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November 13, 2005

Skype: the real reason for controlling Skype VoIP within the enterprise

A call has been made to enterprises to ban Skype - or at least take steps to ensure it is secured. Five reasons for an enterprise to ban Skype in a corporate environment have been outlined. However, Butler Group believes the real reason for controlling Skype within the enterprise, which has been missed, is 'super nodes'.

By CBR Staff Writer

Butler Group has stated that super nodes are the real reason to control enterprise use of Skype.

Although Skype is not the perfect enterprise VoIP solution, it is certainly a boon to small groups and to the private individual.

Skype was never after the enterprise market, just as MSN, Yahoo, and Google weren’t either. Unfortunately however, enterprises are made up of private individuals and consumers, and if IT can’t provide us with the tools we need, then we go out and get them from elsewhere.

In giving reasons for an enterprise to ban Skype in a corporate environment, the analyst from Info-Tech Research Group missed the real reason for controlling Skype within the enterprise, namely ‘super nodes’. Skype (the company) has very few physical assets, and that’s because its products leverage the power of the devices connected to a network.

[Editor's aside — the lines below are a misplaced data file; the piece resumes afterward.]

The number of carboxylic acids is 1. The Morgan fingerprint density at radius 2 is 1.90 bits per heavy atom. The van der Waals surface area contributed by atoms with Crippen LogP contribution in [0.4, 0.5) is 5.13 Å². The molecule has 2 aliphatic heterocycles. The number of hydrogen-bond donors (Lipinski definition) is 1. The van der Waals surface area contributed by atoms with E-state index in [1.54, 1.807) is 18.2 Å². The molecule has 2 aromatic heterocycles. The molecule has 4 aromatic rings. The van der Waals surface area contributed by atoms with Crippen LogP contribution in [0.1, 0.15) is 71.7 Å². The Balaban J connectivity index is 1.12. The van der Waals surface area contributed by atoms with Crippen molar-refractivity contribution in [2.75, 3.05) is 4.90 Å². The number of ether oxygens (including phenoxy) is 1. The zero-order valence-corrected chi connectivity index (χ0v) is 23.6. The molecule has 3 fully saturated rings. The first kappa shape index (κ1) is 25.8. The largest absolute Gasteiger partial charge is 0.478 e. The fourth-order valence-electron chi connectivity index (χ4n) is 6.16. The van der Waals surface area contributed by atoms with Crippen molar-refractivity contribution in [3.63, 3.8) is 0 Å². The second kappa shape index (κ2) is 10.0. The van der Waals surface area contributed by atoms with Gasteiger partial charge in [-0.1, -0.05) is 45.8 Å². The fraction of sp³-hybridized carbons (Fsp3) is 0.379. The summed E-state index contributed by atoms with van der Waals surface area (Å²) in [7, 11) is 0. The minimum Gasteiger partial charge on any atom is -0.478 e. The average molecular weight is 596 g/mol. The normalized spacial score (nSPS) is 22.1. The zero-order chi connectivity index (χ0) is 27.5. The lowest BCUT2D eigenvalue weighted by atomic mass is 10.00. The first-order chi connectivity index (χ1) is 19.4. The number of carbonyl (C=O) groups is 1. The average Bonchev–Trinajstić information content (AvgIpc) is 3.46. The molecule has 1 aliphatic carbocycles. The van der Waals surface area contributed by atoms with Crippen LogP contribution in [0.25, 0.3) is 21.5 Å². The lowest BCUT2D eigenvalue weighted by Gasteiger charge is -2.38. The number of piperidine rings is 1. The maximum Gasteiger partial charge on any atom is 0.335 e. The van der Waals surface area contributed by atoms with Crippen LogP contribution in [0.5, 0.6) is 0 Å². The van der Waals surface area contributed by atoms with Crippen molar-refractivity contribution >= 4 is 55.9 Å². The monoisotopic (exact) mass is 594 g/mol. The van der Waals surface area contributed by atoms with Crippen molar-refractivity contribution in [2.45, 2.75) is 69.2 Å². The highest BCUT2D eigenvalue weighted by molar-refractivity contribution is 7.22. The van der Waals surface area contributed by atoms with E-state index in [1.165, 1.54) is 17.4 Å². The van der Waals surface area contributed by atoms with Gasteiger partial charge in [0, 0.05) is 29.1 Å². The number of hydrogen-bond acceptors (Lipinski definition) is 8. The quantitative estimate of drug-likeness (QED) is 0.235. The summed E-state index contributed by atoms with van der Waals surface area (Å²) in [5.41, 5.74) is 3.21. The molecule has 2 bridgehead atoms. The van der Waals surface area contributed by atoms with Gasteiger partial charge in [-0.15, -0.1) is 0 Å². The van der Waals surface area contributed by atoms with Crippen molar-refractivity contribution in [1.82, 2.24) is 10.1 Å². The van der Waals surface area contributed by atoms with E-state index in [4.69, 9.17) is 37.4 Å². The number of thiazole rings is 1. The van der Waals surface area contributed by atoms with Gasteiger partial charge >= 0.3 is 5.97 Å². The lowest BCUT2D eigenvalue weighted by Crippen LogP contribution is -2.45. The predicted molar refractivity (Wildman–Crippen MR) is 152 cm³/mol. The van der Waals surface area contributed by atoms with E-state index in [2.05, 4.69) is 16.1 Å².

The reason why Skype works as well as it does is because of computers called super nodes – think of them as you would a local exchange, routing your call etc. Any computer running Skype with a clear-line-of-site to the Internet, plenty of bandwidth, and plenty of resources (memory, CPU) can become a super node, and this could result in this machine and its network segment becoming overwhelmed by Skype traffic.

Skype is not the perfect enterprise VoIP solution, but it’s certainly useful to both small groups and private individuals. According to the UK’s Department of Trade and Industry, at the start of 2004 there were around 4.3 million businesses in the UK, and only 0.1% of these (around 6,000) had more than 250 employees; 0.6% have 50-249 employees. So, for 99.3% of small firms with less than 50 employees Skype is great.

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